Avoid dog encounters
You can specifically avoid places where many dog owners are around. Or you can postpone your walks to a time when there are few other dog-human teams outside. For example, very early in the morning.
It can also be useful to determine the individual distance of your German Shepherd. Many dogs only react aggressively when this is not reached. Some wait until the strange conspecific is in the immediate range, while others, when they can see a long distance, rump around and throw themselves on the leash. If you know your dog’s tolerance, you can always keep a certain minimum distance.
Prevent eye contact.
When you meet a dog, push yourself between you and the other four-legged friends. So you’re acting as a buffer. You can also let your German Shepherd go behind you or block the view with your legs.
Also possible: Dodge behind a hedge or wall or use a parked vehicle to avoid eye contact. You can also introduce the command “look” using a clicker. Here the dog should concentrate entirely on you and keep eye contact with you until you give the order to dissolve.
If another dog comes towards you, you can also let your four-legged friend “sit” or “take a seat” with your back to the supposed rival.
Go to the dog trainer
Fast, effective, with individually tailored training . If you want to get a grip on leash aggression in German shepherds as quickly as possible, a dog school or a dog trainer is the best choice. Here you get quick feedback and lots of tips. The trainer can observe you and your four-legged friend and quickly find out the cause of the aggression. You will probably first practice on the training ground before you get down to business together.
By the way : take responsibility if you have a dog with leash aggression. A muzzle not only provides security that nothing can happen in an emergency, but also takes a lot of stress out of the situation. And as already mentioned: If you are relaxed, the dog is usually too.
Leave the German Shepherd alone
You should start at an early stage to leave the puppy alone for a very short time. Daily walks to the mailbox, car or to the garbage cans are ideal for such an exercise.
When the German Shepherd is at some point very quietly in its place, you simply go out the front door without fuss and come back straight away.
Before the puppy knows it, you reward him with a treat. If these short alone phases are accepted without complaint, you can keep expanding the time. If the dog whines, however, you must never come back immediately.
The puppy will judge this as a result of its howling and so will get louder and louder. As soon as the animal is calm, you return to the house.
If the time of being alone is extended, you should take a long walk for a walk in advance, play with the four-legged friend extensively and give him time to loosen up. Tired and relieved, it is much easier to wait for the owner.
- Do n’t do a big goodbye or welcome scene. It should become normal for you to come and go.
- Create taboo areas aroundthe house, like the bathroom or kitchen. You can also make rooms inaccessible with a door guard. So the four-legged friend can still see you.
- Do not stay near the apartment / house when you go out. Your dog can smell and hear your presence. If you want to know what your German Shepherd is up to, use a webcamor a special pet camera . The latter will even alert you on your cell phone if your dog barks, because it registers sounds and noises. So you can see what’s going on at home.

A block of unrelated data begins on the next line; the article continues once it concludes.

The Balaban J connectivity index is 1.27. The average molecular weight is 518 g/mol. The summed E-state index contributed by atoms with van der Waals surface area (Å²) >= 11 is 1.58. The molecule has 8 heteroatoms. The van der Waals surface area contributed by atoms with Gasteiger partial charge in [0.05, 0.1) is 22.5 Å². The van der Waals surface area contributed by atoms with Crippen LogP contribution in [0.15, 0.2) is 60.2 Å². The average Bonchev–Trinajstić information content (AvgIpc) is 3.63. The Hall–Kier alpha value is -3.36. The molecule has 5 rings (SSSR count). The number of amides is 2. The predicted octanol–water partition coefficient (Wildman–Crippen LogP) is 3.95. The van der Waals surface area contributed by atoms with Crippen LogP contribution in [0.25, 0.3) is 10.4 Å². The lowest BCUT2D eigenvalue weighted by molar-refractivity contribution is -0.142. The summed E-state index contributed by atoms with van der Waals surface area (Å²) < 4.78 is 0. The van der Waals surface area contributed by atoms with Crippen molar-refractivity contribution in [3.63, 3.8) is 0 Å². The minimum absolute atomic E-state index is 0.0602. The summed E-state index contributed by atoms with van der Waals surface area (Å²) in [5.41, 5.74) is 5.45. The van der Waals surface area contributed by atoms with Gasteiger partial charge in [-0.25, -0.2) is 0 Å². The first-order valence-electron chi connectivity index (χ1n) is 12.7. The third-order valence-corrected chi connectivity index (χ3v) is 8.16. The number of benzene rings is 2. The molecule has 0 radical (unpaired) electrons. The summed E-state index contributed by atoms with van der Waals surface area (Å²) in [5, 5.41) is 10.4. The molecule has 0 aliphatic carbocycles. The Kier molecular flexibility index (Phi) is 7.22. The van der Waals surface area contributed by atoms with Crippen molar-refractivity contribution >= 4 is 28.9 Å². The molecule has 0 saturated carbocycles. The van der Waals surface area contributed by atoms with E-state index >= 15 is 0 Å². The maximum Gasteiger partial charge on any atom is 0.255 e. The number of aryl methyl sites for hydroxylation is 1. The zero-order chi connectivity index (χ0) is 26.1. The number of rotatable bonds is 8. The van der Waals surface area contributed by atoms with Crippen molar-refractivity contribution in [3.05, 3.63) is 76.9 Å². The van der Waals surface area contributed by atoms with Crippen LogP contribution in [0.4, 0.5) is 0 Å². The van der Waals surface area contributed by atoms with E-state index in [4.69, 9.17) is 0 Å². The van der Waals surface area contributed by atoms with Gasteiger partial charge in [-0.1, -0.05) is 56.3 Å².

- Offer up a chewor treat as a distraction when you leave.
- Of course, it is nice for your German shepherd when he has four-legged company and thus another pack member is present. This makes it a little easier when people are away from home. However, this is not a free pass to leave the dogs alone forever. Even two dogs have needs and need to relieve themselves, want to play and be occupied.
- Create a nice retreatfor your dog. A comfortable dog bed or even a cozy transport box .
How long can I leave my German Shepherd alone?
Some dogs may be lucky, and there is almost always someone at home around the clock. But even in such a case there can be situations where the dog just can’t go along. To the supermarket, to the dentist, to the cinema or restaurant, for example. So you have to get your dog used to being alone every now and then.
Because of course a pack animal will not find it particularly pleasant to look after the house alone and wait for the return of its people. Puppies in particular can panic quickly , which is understandable, because in nature small puppies are at the mercy of predators if no conspecifics are present to defend themselves. Nevertheless, after the puppy has been able to settle in with you for some time, you should start getting him used to being alone at an early stage.
But how long can a dog be expected to be alone? Here the opinions differ significantly and there is passionate discussion. People who have a full-time job explain that 8 or 9 hours is fine if the dog is sufficiently busy and occupied the time before and after. Others, however, are of the opinion that this is too long and that the four-legged friend must be able to loosen up in between. Some therefore limit the time to 4-5 hours.
As always, a case-by-case approach is probably necessary to determine the correct number of hours. However, working people should actually keep in mind that it is not species-appropriate if their four-legged friend is alone all day. It should have a home care be given. So pet sitters, dog day care centers, etc. Another family member, friend or neighbor could visit the dog in between and keep him busy or go for a walk. Maybe you can go home for a short time during your lunch break?